Richard Nixon photo

Remarks at the Swearing In of Earl L. Butz as Secretary of Agriculture.

December 02, 1971

Ladies and gentlemen of the Cabinet and of the Congress:

As you know, we are gathered here today for the swearing in of our new Secretary of Agriculture. We will have the swearing-in ceremony first, and then I would like to make a brief remark of welcome to our new member of the Cabinet, and then he will have the opportunity to say a word, too, in response to what I say. Mr. Justice Blackmun will administer the oath.

[At this point, the oath of office was administered by Associate Justice Harry A. Blackmun of the Supreme Court. The President then resumed speaking.]

We are going to have Senator Aiken stand here by us because he was one of those that led the fight in the Senate. I was reminded just before coming into this room that I announced the nomination of the new Secretary of Agriculture on Armistice Day. He has been wondering what became of the truce.

I can only say, however, that a man who goes before the Senate, who has a number of Senators who are strongly for him, and others who with conviction are against him, is a man who after surviving that ordeal comes out stronger and better than ever.

I think Winston Churchill, in writing about some of his early war years, once said that there is nothing so exhilarating in life as to be shot at without result. And you seem to have survived it well.

I mentioned at the time that I sent the nomination to the Senate, that I had chosen Earl Butz because of his qualifications in the field of agriculture over 40 years. I believe he is as well qualified for this position as any man who has ever held it.

But there is another reason that I selected him for this post. He is an activist; he is an independent thinker. He is a man who will come into this office-and the door of this office will always be open to him to speak his mind--and say what he thinks needs to be done for the farmers of this country and for American agriculture. As a matter of fact, I think he has something that he is going to be saying tomorrow on some subjects, and he will be listened to.

I believe that he will serve not only agriculture well, but that he will serve America well.

For those who are here from the Senate, and who did participate in the debate, let me say that we realize that the advice and consent of the Senate serves a very useful purpose because it really proves what a man has. A man like Earl Butz, who could take the shots that he has and then come out stronger than ever, will be a better Secretary of Agriculture for the fight he has been through. I think he is going to do a great job.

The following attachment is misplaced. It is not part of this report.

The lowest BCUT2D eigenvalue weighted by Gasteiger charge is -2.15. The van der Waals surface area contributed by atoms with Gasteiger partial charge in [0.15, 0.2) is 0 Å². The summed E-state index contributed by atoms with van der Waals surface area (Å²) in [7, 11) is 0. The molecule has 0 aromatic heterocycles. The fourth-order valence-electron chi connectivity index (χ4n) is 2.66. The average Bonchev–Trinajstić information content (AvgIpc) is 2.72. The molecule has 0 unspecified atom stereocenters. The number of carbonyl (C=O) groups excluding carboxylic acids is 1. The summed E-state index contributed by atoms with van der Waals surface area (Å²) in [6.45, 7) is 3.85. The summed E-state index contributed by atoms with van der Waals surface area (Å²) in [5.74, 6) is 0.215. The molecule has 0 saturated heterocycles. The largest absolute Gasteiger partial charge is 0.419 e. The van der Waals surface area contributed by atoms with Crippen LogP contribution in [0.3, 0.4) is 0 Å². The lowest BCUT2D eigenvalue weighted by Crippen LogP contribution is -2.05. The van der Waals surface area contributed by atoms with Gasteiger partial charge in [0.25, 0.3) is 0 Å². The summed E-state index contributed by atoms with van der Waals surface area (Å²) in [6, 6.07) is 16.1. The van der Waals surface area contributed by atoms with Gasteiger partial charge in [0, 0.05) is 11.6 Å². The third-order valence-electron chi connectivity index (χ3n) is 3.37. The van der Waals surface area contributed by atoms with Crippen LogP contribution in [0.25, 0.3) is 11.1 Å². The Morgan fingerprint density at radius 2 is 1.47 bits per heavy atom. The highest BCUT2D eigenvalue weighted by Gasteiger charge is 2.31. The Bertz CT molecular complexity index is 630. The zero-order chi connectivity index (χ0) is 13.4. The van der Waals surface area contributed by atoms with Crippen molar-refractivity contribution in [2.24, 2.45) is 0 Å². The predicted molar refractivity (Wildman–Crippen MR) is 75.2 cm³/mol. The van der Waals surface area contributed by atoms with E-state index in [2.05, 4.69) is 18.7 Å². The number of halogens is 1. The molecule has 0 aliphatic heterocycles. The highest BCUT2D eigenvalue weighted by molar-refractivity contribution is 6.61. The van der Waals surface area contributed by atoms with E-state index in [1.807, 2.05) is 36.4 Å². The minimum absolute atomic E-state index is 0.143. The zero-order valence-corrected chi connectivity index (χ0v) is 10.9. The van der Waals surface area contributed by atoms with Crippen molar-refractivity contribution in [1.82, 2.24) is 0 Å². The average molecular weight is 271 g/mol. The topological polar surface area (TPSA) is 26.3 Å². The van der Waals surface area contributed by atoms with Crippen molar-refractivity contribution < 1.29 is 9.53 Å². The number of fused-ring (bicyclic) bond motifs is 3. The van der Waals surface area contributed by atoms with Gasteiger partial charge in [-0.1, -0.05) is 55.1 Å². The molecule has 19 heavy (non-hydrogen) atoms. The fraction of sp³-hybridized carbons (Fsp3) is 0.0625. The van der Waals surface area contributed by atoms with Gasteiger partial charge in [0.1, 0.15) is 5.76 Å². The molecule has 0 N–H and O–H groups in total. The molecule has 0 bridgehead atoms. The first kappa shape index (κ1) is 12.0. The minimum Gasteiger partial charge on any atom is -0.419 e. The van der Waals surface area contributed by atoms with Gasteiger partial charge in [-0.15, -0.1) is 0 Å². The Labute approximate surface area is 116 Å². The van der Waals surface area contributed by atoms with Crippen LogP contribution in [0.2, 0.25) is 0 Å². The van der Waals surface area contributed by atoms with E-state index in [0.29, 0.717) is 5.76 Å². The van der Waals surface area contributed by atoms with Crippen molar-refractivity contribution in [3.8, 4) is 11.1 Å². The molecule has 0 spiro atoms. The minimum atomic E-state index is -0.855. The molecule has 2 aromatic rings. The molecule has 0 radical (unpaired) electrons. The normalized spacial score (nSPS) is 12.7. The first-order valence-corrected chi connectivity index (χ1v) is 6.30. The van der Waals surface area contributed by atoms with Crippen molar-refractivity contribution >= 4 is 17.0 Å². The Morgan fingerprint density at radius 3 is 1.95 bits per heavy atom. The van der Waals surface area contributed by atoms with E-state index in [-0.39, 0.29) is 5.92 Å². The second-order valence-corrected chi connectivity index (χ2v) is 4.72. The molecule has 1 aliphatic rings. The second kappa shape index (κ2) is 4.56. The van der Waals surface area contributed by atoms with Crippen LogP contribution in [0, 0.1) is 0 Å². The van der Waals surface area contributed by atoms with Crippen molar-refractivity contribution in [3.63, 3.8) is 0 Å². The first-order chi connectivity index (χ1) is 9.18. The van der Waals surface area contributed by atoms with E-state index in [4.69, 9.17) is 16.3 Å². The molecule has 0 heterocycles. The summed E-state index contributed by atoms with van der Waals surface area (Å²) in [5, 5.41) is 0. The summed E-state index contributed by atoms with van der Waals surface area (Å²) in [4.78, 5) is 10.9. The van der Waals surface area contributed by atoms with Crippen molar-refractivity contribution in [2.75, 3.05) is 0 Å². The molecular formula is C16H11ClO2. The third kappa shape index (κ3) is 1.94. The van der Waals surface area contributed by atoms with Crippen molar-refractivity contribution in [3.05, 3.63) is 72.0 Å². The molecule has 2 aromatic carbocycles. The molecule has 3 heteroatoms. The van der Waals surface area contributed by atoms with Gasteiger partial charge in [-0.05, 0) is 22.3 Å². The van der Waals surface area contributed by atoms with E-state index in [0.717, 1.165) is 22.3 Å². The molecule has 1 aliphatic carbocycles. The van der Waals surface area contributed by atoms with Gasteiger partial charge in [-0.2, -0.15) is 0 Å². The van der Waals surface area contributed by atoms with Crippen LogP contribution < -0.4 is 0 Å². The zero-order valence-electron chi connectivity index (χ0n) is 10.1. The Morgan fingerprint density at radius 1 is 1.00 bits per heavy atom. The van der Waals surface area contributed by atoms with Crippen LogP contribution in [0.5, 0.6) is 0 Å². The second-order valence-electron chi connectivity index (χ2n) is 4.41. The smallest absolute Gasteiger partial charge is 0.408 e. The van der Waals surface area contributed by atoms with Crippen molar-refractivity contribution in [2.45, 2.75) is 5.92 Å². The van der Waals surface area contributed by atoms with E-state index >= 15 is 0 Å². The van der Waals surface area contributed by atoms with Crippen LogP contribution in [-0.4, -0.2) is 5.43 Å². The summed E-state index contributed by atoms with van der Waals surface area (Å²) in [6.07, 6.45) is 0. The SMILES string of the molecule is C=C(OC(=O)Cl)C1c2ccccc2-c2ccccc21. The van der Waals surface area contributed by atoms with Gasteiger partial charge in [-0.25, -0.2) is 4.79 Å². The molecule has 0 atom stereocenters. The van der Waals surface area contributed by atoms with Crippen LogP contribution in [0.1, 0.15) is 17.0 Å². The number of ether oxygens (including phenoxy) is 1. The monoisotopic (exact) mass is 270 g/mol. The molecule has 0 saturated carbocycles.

Now, as the dean of agriculture in the Senate and the country, George, would you say a word for the new Secretary. Do you think I made a good choice?

SENATOR AIKEN. I think you made a good choice and I think that the Senate decided rightly. The one thing that is bothering me standing here in front of all the cameras, is the Craneton amendment to the wage-hour law, which has exempted the Eastman Kodak and other cameramen. [Laughter]

No, I think that Earl is going to do all right, and I was worried over the Department if you didn't get a Secretary who could help you.

THE PRESIDENT. Thank you. And now I would like to ask the senior member of the Cabinet, the Secretary of State, if you would say a word, too, for your new colleague.


SECRETARY ROGERS. I am very pleased, of course, to welcome the new Secretary of Agriculture. I had a very close relationship with the last one.1

SECRETAY BUTZ. I have no daughters.

1 Secretary Rogers' son, Douglas, was married to former Secretary of Agriculture Hardin's daughter, Nancy, on January 31, 1970.

SECRETARY ROGERS. Well, it is good I have no sons left.

THE PRESIDENT. What about grandchildren?

SECRETARY ROGERS. But I know that we all share the expressions which the President has just given, and those of us who had the privilege of serving President Eisenhower and working with you, subscribe very heartily to the things the President has just said.

There is no doubt in our minds that you will do an outstanding job, and on behalf of all the members of the Cabinet, let me say to you and Mrs. Butz how delighted we are that you are with us.

SECRETARY Buzz. Thank you.

THE PRESIDENT. And now, Mr. Secretary, you are recognized.